Controversial plans to appoint a “named person” for every child in Scotland is the first flagship SNP policy being targeted for repeal by the newly strengthened Holyrood opposition parties.
The Tories said there is now a “natural majority” against the proposals at the Scottish Parliament as Labour want it suspended and the Liberal Democrats, who previously supported the scheme, last night warned that any intrusion into family life would be “unacceptable”.
Other key SNP plans for a cut in airline taxes and heavily criticised laws to tackle sectarian behaviour at football matches could also face the axe.
SNP leader Nicola Sturgeon yesterday pledged to press ahead with the named person policy, which is due to be rolled out in August after it survived a legal challenge.
But the loss of the SNP’s majority at Holyrood last week means she faces problems securing the successful passage of legislation at Holyrood, with other parties pledging to provide a “strong opposition” to the SNP.
Scottish Conservative deputy leader Jackson Carlaw confirmed the party’s intention to frustrate the SNP on its named person scheme, and on any attempt to make taxes higher than the rest of the UK.
Campaigners have warned the imposition of the named person – health visitors for children under five and a senior teacher for those at school – is an invasion into family life.
Mr Carlaw said: “I believe there is a considerable natural majority across other parties that have come to realise the concerns there are with it with the public.
“I believe that is where we will make a difference. It is one of the first policies we will.”
Tory education spokeswoman Liz Smith said a climbdown from Ms Sturgeon would be the first sign that she is serious about being a “consensus First Minister”.
Ms Smith added: “The first big test of this will be what she does with named person, and we will be pushing her all the way to scrap it.
“Parents and professionals across Scotland have very acute concerns about this intrusive and unnecessary legislation, so for Nicola Sturgeon to say these are ‘unfounded’ is quite incredible.”
Liberal Democrat leader Willie Rennie last night said the policy had been developed from the “bottom up” with input from experts, but said there were concerns over implementation.
“We need to be clear that this is about child protection,” he said. “If this legislation were used as an excuse to pry unnecessarily into people’s family lives that would be unacceptable.”
The Greens are in principle in favour of the legislation, but co-leader Maggie Chapman has said that as the policy is expanded around the country ministers must ensure it is “effective, listening to everyone’s concerns and learning the lessons that need to be learned”.
She added: “This safeguard must work in the best possible way for children.”
But Ms Sturgeon defended the plans yesterday.
She said: “I think named person is the right thing. I think Jackson Carlaw is wrong, although we will see – I don’t think he will find that there is a majority in the Scottish Parliament in the way he says there is, but we will see how that develops.”
Ms Sturgeon also said she has “work to do” to address the “unfounded concerns” of some parents about the scheme.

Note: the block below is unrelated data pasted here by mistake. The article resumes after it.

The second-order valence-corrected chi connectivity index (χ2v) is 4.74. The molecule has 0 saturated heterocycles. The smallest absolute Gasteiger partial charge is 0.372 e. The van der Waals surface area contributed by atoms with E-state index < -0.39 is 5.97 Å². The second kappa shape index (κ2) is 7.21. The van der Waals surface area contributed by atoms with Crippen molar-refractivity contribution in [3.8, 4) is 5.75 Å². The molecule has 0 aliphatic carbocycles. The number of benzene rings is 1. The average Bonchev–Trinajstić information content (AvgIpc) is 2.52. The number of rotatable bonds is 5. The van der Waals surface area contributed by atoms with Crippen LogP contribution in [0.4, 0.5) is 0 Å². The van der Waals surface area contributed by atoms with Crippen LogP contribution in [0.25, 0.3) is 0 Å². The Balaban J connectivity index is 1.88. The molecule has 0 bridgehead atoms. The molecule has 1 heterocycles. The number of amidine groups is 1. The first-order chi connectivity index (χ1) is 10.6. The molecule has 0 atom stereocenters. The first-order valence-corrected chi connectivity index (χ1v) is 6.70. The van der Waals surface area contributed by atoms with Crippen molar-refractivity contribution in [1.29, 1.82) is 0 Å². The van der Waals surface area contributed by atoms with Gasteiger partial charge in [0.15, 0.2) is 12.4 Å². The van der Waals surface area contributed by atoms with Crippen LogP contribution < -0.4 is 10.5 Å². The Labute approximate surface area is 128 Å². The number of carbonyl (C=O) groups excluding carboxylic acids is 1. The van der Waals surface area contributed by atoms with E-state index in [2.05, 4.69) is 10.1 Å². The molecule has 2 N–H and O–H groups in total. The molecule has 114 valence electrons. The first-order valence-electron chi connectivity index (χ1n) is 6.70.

“I will put forward the arguments for the named person because I think they are fundamentally sound,” she said.
“I recognise, and I recognised this during the campaign, that we’ve got work to do to address the concerns that some parents – not by any stretch of the imagination all parents – that some parents have about this.”
The policy has operated in four council areas in Scotland for some time and is “tried and tested”, Ms Sturgeon said.
She has also previously said parents are not legally obliged to use the scheme.
The No to Named Persons (No2NP) campaign has led the opposition, claiming that the law breaches the human rights of parents and children, undermining their right to a private life, and also breaches data protection laws because the state will compile and share family data too easily.
No2NP is an umbrella organisation representing individual parents and groups opposed to the named person scheme, including The Christian Institute, Christian Action Research and Education (Care), TYMES Trust, and the Family Education Trust.
The organisation has already initiated a judicial review to have the scheme declared unlawful, but this was rejected by the courts in Scotland.
They have since taken the case to the Supreme Court in London which considered legal submissions last month.
The SNP will also need to build cross-party alliances to get its budget through.
Mr Carlaw said: “Our concern is to ensure that taxes overall are no higher here in Scotland than they are in the United Kingdom.”
Ms Sturgeon said: “I will seek support for the totality of the budget, and I will put forward a budget that I think is in the best interests of Scotland.
“I’ll reach out and seek areas of common ground, but I’m not going to be thwarted in my determination to govern in the interests of the country as a whole.”
In April, campaigners against the named person policy challenged the First Minister over “confusing and inaccurate statements” made about the scheme. Members of the No2NP campaign group said that 25,000 people had signed a petition against the scheme.
No2NP spokesman Simon Calvert said: “We all want children to be safeguarded from abuse, and we all want families to have access to the services they need. But the named person scheme is not the answer to those problems.
“The First Minister insists it is, and in her attempts to defend the scheme from massive public criticism has made confusing and inaccurate statements.”